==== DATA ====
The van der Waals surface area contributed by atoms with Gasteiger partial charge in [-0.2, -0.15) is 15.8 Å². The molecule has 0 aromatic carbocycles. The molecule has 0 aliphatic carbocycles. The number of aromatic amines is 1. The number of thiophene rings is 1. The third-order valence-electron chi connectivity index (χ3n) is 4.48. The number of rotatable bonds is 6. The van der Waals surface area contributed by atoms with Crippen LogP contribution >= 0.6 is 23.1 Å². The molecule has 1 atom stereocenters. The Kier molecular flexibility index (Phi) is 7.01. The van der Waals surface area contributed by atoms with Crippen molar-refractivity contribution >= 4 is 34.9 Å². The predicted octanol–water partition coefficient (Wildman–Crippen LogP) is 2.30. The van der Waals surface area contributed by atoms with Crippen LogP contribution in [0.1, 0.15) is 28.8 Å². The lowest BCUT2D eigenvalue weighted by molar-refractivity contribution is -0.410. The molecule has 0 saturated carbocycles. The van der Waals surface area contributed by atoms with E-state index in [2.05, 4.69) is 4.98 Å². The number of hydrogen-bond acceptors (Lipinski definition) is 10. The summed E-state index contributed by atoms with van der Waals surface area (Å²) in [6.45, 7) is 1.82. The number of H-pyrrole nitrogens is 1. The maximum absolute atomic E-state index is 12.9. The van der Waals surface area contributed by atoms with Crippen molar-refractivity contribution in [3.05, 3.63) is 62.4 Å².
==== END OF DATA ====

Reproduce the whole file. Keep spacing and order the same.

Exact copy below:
The van der Waals surface area contributed by atoms with Gasteiger partial charge in [-0.2, -0.15) is 15.8 Å². The molecule has 0 aromatic carbocycles. The molecule has 0 aliphatic carbocycles. The number of aromatic amines is 1. The number of thiophene rings is 1. The third-order valence-electron chi connectivity index (χ3n) is 4.48. The number of rotatable bonds is 6. The van der Waals surface area contributed by atoms with Crippen LogP contribution >= 0.6 is 23.1 Å². The molecule has 1 atom stereocenters. The Kier molecular flexibility index (Phi) is 7.01. The van der Waals surface area contributed by atoms with Crippen molar-refractivity contribution >= 4 is 34.9 Å². The predicted octanol–water partition coefficient (Wildman–Crippen LogP) is 2.30. The van der Waals surface area contributed by atoms with Crippen LogP contribution in [0.1, 0.15) is 28.8 Å². The lowest BCUT2D eigenvalue weighted by molar-refractivity contribution is -0.410. The molecule has 0 saturated carbocycles. The van der Waals surface area contributed by atoms with E-state index in [2.05, 4.69) is 4.98 Å². The number of hydrogen-bond acceptors (Lipinski definition) is 10. The summed E-state index contributed by atoms with van der Waals surface area (Å²) in [6.45, 7) is 1.82. The number of H-pyrrole nitrogens is 1. The maximum absolute atomic E-state index is 12.9. The van der Waals surface area contributed by atoms with Crippen molar-refractivity contribution in [3.05, 3.63) is 62.4 Å².